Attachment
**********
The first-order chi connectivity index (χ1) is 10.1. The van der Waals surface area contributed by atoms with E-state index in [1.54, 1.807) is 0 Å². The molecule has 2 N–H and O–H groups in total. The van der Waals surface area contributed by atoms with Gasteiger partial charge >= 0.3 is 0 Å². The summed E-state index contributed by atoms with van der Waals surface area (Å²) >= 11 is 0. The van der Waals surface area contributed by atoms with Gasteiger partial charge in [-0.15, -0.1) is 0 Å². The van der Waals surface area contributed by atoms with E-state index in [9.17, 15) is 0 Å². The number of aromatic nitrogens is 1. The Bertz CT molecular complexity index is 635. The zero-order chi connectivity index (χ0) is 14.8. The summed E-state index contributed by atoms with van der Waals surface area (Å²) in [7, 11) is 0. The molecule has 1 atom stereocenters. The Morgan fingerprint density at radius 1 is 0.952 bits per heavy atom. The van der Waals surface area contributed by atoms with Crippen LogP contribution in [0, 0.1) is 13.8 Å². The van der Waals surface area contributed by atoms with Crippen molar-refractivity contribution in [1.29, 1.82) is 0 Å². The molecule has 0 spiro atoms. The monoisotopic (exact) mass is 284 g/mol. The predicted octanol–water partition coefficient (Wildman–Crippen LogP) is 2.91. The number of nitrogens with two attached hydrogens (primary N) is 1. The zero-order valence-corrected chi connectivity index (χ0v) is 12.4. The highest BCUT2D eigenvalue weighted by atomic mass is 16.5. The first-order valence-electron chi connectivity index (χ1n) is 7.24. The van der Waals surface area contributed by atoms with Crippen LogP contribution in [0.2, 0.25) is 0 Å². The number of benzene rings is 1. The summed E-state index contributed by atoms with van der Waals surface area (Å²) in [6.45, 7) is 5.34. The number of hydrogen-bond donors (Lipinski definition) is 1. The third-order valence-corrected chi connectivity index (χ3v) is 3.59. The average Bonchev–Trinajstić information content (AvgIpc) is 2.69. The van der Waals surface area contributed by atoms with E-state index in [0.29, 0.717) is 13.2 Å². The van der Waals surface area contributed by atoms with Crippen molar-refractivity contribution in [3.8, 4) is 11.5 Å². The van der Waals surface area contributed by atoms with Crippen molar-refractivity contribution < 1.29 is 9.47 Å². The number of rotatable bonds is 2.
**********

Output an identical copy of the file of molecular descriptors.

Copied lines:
The first-order chi connectivity index (χ1) is 10.1. The van der Waals surface area contributed by atoms with E-state index in [1.54, 1.807) is 0 Å². The molecule has 2 N–H and O–H groups in total. The van der Waals surface area contributed by atoms with Gasteiger partial charge >= 0.3 is 0 Å². The summed E-state index contributed by atoms with van der Waals surface area (Å²) >= 11 is 0. The van der Waals surface area contributed by atoms with Gasteiger partial charge in [-0.15, -0.1) is 0 Å². The van der Waals surface area contributed by atoms with E-state index in [9.17, 15) is 0 Å². The number of aromatic nitrogens is 1. The Bertz CT molecular complexity index is 635. The zero-order chi connectivity index (χ0) is 14.8. The summed E-state index contributed by atoms with van der Waals surface area (Å²) in [7, 11) is 0. The molecule has 1 atom stereocenters. The Morgan fingerprint density at radius 1 is 0.952 bits per heavy atom. The van der Waals surface area contributed by atoms with Crippen LogP contribution in [0, 0.1) is 13.8 Å². The van der Waals surface area contributed by atoms with Crippen molar-refractivity contribution in [1.29, 1.82) is 0 Å². The molecule has 0 spiro atoms. The monoisotopic (exact) mass is 284 g/mol. The predicted octanol–water partition coefficient (Wildman–Crippen LogP) is 2.91. The number of nitrogens with two attached hydrogens (primary N) is 1. The zero-order valence-corrected chi connectivity index (χ0v) is 12.4. The highest BCUT2D eigenvalue weighted by atomic mass is 16.5. The first-order valence-electron chi connectivity index (χ1n) is 7.24. The van der Waals surface area contributed by atoms with Crippen LogP contribution in [0.2, 0.25) is 0 Å². The number of benzene rings is 1. The summed E-state index contributed by atoms with van der Waals surface area (Å²) in [6.45, 7) is 5.34. The number of hydrogen-bond donors (Lipinski definition) is 1. The third-order valence-corrected chi connectivity index (χ3v) is 3.59. The average Bonchev–Trinajstić information content (AvgIpc) is 2.69. The van der Waals surface area contributed by atoms with E-state index in [0.29, 0.717) is 13.2 Å². The van der Waals surface area contributed by atoms with Crippen molar-refractivity contribution in [3.8, 4) is 11.5 Å². The van der Waals surface area contributed by atoms with Crippen molar-refractivity contribution < 1.29 is 9.47 Å². The number of rotatable bonds is 2.